6 elements your apology must include to be truly effective, according to science

Quick, someone tell Justin Bieber: It’s not too late to say sorry, but according to Ohio State University the one you offered up is far from complete.

Scanning the Canadian singer’s number one hit Sorry, we found just four of the six components required for an “effective apology”, according to the study’s parameters.

But the researchers say your apology isn’t immediately redundant if you forget one of the components, instead it’s just less effective.

“Apologies really do work, but you should make sure you hit as many of the six key components as possible,” said Roy Lewicki, lead author of the study and professor emeritus of management and human resources at The Ohio State University’s Fisher College of Business.

Lewicki and his co-authors tested how 755 people reacted to apologies containing between one and all six of these elements:

1. Expression of regret

(Yui Mok/PA)

JB remembered this bit: “I’m sorry yeah/Sorry yeah/Sorry.”

2. Explanation of what went wrong

(Yui Mok/PA)

This was a failure. The closest he gets is: “I know you know that I made those mistakes maybe once or twice/ And by once or twice I mean maybe a couple of hundred times.”

3. Acknowledgement of responsibility

(Jordan Strauss/AP)

We’ll give him this one, but we’re not sure we should: “I’ll take every single piece of the blame if you want me to/ But you know that there is no innocent one in this game for two.”

4. Declaration of repentance

(Matt Sayles/AP)

No. Nowhere.

5. Offer of repair

(Yui Mok/PA)

Biebs came through on one of the most important parts of the apology: “So let me, oh, let me redeem, oh, redeem, oh, myself tonight.”

6. Request for forgiveness

(Dominic Lipinski/PA)

“Is it too late now to say sorry?” he implores during the songs chorus.

But, while the best apologies contained all six elements, not all were equal.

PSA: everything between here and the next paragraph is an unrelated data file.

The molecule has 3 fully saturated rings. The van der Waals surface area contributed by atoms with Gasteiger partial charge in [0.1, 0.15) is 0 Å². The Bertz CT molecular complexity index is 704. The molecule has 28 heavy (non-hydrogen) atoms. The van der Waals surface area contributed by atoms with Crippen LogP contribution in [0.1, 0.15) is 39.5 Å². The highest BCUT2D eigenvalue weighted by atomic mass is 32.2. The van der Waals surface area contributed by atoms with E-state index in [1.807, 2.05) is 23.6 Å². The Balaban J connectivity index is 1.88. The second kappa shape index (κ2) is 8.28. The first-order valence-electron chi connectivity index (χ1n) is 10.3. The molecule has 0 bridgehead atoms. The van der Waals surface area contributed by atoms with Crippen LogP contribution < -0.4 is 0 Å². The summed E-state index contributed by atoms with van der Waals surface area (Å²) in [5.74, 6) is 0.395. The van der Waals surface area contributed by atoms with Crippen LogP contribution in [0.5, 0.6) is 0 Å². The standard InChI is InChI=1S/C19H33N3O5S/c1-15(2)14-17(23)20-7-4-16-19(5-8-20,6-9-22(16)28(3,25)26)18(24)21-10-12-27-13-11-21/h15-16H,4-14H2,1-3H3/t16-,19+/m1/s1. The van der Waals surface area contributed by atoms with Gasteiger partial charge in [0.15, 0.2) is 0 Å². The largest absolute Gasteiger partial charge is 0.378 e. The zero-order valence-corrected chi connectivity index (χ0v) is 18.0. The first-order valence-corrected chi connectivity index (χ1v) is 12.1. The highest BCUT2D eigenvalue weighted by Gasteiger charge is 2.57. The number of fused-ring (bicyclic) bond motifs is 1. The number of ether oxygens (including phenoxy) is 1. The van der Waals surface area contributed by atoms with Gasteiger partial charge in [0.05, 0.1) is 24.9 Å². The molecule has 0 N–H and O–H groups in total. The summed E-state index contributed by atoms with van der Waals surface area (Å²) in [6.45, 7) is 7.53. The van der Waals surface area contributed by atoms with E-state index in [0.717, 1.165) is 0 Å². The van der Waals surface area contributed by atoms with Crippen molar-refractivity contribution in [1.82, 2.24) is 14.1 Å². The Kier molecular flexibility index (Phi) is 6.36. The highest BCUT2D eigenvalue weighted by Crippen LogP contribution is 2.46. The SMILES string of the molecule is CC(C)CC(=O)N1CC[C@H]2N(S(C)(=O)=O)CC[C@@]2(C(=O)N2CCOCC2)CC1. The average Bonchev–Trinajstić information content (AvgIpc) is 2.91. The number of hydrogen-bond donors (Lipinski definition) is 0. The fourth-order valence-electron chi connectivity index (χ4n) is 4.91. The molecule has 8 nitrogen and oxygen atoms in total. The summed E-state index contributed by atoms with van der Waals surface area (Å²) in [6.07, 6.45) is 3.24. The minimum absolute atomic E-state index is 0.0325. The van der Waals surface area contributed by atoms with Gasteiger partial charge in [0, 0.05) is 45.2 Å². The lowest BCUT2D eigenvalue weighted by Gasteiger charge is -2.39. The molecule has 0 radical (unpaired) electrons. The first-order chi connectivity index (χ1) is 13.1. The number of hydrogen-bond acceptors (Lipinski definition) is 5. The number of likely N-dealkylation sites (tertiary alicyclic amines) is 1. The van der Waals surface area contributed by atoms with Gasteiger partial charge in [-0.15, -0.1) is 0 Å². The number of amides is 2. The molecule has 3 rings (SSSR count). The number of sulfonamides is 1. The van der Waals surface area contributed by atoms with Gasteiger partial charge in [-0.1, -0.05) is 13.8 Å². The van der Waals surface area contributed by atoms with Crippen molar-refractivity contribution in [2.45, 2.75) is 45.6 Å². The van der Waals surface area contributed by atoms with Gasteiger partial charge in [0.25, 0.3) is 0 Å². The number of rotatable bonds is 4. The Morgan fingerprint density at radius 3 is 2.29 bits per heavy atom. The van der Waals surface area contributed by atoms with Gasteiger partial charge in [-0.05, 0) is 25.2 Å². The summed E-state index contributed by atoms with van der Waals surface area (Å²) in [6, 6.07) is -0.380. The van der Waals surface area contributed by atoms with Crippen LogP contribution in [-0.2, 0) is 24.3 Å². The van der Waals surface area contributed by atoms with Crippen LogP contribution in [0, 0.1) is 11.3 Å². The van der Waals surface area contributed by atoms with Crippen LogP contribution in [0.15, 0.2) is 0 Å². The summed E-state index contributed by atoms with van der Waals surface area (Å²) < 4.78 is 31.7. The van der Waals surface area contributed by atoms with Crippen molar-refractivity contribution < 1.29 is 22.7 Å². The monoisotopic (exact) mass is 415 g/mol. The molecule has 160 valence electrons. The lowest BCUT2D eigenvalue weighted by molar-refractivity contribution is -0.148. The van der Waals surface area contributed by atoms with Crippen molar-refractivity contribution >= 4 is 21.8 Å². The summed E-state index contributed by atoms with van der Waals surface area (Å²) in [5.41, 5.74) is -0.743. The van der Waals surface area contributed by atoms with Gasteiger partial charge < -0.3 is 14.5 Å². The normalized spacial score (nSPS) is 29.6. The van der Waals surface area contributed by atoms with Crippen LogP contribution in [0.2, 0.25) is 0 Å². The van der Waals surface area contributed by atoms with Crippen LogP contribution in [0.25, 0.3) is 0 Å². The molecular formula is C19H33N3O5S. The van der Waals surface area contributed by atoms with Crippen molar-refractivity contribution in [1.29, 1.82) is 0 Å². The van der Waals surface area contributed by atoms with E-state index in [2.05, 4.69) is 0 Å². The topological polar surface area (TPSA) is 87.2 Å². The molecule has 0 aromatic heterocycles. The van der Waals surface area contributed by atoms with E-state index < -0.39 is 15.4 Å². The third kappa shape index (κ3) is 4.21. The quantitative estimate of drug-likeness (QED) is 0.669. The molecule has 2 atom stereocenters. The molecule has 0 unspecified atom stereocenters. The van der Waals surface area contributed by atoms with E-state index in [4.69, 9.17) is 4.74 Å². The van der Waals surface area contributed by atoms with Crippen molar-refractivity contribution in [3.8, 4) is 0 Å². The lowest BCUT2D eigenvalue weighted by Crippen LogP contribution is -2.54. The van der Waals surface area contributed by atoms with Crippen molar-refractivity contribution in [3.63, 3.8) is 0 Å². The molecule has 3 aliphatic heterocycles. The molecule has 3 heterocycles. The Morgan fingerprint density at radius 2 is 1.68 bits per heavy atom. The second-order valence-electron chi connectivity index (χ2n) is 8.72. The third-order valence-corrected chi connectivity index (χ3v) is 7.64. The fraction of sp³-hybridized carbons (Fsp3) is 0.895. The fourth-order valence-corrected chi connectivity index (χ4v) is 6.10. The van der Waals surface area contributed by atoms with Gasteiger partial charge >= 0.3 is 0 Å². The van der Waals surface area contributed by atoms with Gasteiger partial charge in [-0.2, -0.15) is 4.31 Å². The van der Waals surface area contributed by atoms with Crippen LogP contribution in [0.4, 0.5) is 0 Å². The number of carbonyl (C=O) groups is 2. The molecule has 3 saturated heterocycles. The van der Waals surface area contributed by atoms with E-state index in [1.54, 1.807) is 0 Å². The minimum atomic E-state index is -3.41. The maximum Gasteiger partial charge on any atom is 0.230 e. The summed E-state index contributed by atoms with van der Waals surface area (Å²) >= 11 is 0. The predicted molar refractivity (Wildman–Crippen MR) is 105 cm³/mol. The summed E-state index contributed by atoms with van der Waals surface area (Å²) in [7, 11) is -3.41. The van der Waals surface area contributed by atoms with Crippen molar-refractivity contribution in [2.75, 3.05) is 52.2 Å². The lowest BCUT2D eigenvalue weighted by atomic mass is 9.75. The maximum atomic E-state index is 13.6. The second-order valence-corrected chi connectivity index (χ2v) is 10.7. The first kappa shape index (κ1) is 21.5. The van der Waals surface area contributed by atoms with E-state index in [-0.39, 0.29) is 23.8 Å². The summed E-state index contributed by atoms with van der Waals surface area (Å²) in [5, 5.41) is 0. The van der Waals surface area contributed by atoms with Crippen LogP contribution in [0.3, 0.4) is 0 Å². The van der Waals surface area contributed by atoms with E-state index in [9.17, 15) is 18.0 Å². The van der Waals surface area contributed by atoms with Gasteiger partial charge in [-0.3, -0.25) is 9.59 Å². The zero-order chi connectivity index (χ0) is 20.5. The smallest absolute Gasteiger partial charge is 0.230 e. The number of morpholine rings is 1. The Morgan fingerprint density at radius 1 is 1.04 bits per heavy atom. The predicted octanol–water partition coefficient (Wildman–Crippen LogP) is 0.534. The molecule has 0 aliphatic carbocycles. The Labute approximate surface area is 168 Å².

“Our findings showed that the most important component is an acknowledgement of responsibility. Say it is your fault, that you made a mistake,” Lewicki said. And the second most important?

“One concern about apologies is that talk is cheap. But by saying, ‘I’ll fix what is wrong,’ you’re committing to take action to undo the damage,” he said.

And if you’re short on time the one element of your apology you can probably leave out is a request for forgiveness. The study found that was the least effective element.

In the studies participants were never apologised to face-to-face, suggesting that there could be even more important factors in spoken apologies such as eye contact and voice inflection.

The first study conducted by the University of Ohio involved 333 adults recruited through Amazon’s MTURK programme. They were told they were a manager of an accounting department hiring a new employee, and at a previous job a potential employee had filed an incorrect tax return that understated a client’s capital gains.

The participants were told the potential employee apologised, and that the apology contained one, three or all six of the apology components. Then they were asked to rate on a scale of one (not at all) to five (very) how effective, credible and adequate the apology statement would be.

The second study involved 422 undergraduates reading the same scenario as the first study. But, instead of being told which components the apology contained, they read an actual apology containing anywhere from one to six statements based on the six elements.

For both studies, the more elements the apology contained, the more effective it was rated. And both studies rated request for forgiveness the least important element.

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